WASHINGTON, D.C. — Adding magnets to football helmets could reduce the risk of concussions, new research suggests. When two players collide, the magnets in their helmets would repel each other, reducing the force of the collision.
“All helmet design companies and manufacturers have the same approach, which is to try to disperse the impact energy after the impact’s already occurred,” neuroscientist Raymond Colello said November 15 at the annual meeting of the Society for Neuroscience.
The magnets, he says, would put a brake on the impact before it happens.
The idea hasn’t been tested yet in helmets with real players, said Judy Cameron, a neuroscientist at the University of Pittsburgh. “But a lot of thought has gone into it, and the data that was shown about the ability of the magnets to actually repel each other looked extremely promising.”
On the field, football players can run at nearly 20 miles per hour and can experience up to 150 g’s of force upon impact. Concussions readily occur at impacts greater than 100 g’s. Every year there are 100,000 concussions at all levels of play among the nearly 1.2 million people who play football in the United States.
Colello, of Virginia Commonwealth University in Richmond, is testing magnets made in China from the rare-earth element neodymium. They are the most powerful commercially available magnets and weigh about one-third of a pound each (football helmets weigh from 3.5 to 5.5 pounds). When placed one-fourth of an inch away from each other, two magnets with their same poles face-to-face exert nearly 100 pounds of repulsive force.
Colello tested his magnets with the same procedure that the National Operating Committee on Standards for Athletic Equipment uses to evaluate football helmets. He placed magnets on the front of a weight and let it drop from various heights onto another magnet. The heights Colello tested (between 6 inches and 4 feet) represent the impact forces athletes normally experience on the playing field.
“At 48 inches, if you dropped a standard helmet and it hit a stationary object, it would create 120 g’s of force,” says Colello. “With the magnets we drop that below 100 g’s.”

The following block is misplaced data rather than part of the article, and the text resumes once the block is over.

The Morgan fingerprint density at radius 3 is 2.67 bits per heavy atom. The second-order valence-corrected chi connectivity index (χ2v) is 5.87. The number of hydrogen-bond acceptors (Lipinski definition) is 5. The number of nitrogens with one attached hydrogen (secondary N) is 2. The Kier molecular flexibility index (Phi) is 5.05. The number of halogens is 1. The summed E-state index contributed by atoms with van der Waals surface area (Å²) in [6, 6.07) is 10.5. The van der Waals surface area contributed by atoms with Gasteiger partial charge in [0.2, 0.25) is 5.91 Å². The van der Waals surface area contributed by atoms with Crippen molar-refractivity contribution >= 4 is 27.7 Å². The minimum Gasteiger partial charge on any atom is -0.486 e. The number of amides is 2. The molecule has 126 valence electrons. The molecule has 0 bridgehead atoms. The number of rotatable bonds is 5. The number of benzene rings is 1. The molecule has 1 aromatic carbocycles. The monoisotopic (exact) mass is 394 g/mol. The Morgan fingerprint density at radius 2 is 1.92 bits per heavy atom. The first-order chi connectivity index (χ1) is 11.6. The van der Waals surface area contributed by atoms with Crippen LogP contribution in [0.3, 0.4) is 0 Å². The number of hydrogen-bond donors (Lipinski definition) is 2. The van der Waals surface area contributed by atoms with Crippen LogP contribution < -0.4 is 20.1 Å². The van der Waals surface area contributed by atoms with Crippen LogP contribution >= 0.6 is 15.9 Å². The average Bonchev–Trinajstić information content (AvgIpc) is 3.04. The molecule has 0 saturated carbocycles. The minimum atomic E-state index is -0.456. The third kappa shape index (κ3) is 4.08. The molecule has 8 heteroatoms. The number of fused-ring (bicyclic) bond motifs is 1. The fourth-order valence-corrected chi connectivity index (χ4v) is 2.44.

The magnets would complement existing helmet safety features. Colello speculates that adding magnets to a helmet would raise the price by $50 to $100. (Professional helmets today can cost several hundred dollars.) Amateur players, who will not experience impacts as crushing as pros do, could use helmets with cheaper, less powerful magnets.
Though the magnets do attract metallic objects, the National Football League prohibits athletes from wearing jewelry during games. Another safety concern is whether the magnets are dangerous to have near human heads. Colello says that a 30 minute- to one-hour MRI procedure produces magnetic fields 10 to 30 times as strong as those in helmet magnets.
Colello is now awaiting customized arc-shaped magnets that can be fitted inside helmets so he can begin field-testing them. First he will run crash-test dummy heads donning the helmets on a zip line; when the heads collide, accelerometers will measure the linear and rotational forces caused by the impact.
If the magnets make it through field tests, they could theoretically reduce the relative risk of concussions by up to 80 percent without changing the appearance or intensity of the game, Colello says.